This Is Federalism
“This is a Football.”
“This is a football.” Holding a pigskin in his hand, legendary coach Vince Lombardi started training camp with his world champion Green Bay Packers with these simple words, explains author David Maraniss in his best-selling book, When Pride Still Mattered: A Life Of Vince Lombardi.
Coach Lombardi took nothing for granted. Every year, he with his world champion Green Bay Packers covered the most basic fundamentals of the game.
Vince Lombardi is regarded as one of the greatest football coaches of all time. In the span of seven years, he won five NFL Championships and never coached a team with a losing record.
While D.C. Dithers…
While Washington, D.C. dithers, the stakes for our neighbors, our school children, the sick and poor, roads and public safety in our communities are higher than ever. Perhaps it’s time for state leaders to take a page from our nation’s federalism playbook, follow the example of Hall of Fame Coach Lombardi, and get back to basics.
Chief Justice of the U.S. Supreme Court John Roberts recapped “the basic principles” of our unique federalism structure of government in the NFIB v. Sebelius case (numbered here for convenience only):
- “In our federal system, the National Government possesses only limited powers; the States and the people retain the remainder.”
- “The Federal Government is acknowledged by all to be one of enumerated powers. That is, rather than granting general authority to perform all the conceivable functions of government, the Constitution lists, or enumerates, the Federal Government’s powers.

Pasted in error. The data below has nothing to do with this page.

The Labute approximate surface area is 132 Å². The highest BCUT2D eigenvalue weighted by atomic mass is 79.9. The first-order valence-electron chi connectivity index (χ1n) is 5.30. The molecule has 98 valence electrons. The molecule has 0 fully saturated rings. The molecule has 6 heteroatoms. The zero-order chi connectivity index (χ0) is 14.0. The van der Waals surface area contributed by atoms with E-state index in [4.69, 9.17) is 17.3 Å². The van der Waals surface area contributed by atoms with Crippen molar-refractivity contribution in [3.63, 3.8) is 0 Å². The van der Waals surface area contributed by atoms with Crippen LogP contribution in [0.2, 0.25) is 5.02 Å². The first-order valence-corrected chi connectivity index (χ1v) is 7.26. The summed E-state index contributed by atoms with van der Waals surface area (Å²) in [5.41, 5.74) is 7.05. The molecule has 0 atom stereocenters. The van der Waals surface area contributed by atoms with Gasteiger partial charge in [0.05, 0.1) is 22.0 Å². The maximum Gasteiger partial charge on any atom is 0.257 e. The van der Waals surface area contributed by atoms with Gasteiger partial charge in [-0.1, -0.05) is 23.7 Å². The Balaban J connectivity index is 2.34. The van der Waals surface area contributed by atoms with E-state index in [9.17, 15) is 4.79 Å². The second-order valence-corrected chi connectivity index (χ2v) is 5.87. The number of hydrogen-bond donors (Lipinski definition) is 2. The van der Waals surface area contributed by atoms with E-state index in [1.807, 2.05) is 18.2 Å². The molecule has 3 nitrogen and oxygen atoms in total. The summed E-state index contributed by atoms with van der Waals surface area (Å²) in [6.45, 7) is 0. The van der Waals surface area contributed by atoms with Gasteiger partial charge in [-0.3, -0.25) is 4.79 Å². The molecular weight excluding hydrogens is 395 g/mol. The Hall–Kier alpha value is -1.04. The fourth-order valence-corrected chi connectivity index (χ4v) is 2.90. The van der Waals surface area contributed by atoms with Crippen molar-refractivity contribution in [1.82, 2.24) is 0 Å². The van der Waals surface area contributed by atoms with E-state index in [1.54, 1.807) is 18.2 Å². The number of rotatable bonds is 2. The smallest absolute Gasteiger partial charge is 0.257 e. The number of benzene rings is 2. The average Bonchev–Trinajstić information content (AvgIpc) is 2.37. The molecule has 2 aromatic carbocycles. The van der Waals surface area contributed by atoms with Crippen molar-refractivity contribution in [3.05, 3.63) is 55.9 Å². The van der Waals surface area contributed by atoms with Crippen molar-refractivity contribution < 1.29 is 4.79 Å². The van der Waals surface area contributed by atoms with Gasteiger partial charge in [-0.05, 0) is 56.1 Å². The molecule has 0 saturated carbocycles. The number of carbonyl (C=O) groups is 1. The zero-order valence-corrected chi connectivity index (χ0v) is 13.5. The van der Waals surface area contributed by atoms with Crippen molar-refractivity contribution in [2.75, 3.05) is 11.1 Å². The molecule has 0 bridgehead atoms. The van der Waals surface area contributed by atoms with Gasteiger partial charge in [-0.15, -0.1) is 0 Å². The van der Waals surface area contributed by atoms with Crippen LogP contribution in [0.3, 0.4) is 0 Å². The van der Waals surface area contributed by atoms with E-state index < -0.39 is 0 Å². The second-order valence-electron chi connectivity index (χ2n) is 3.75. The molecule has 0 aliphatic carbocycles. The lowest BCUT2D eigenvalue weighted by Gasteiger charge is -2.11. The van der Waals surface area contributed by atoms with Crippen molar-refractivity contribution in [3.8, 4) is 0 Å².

- “The enumeration of powers is also a limitation of powers, because ‘[t]he enumeration presupposes something not enumerated.’ The Constitution’s express conferral of some powers makes clear that it does not grant others. And the Federal Government ‘can exercise only the powers granted to it.’”
- “If no enumerated power authorizes Congress to pass a certain law, that law may not be enacted, even if it would not violate any of the express prohibitions in the Bill of Rights or elsewhere in the Constitution.
- “Indeed, the Constitution did not initially include a Bill of Rights at least partly because the Framers felt the enumeration of powers sufficed to restrain the Government. As Alexander Hamilton put it, ‘the Constitution is itself, in every rational sense, and to every useful purpose, a bill of rights.’ The Federalist No. 84.”
- “And when the Bill of Rights was ratified, it made express what the enumeration of powers necessarily implied: ‘The powers not delegated to the United States by the Constitution … are reserved to the States respectively, or to the people.’ U. S. Const., Amdt. 10.”
- “The Federal Government has expanded dramatically over the past two centuries, but it still must show that a constitutional grant of power authorizes each of its actions.”
- “The same does not apply to the States, because the Constitution is not the source of their power. The Constitution may restrict state governments—as it does, for example, by forbidding them to deny any person the equal protection of the laws. But where such prohibitions do not apply, state governments do not need constitutional authorization to act.”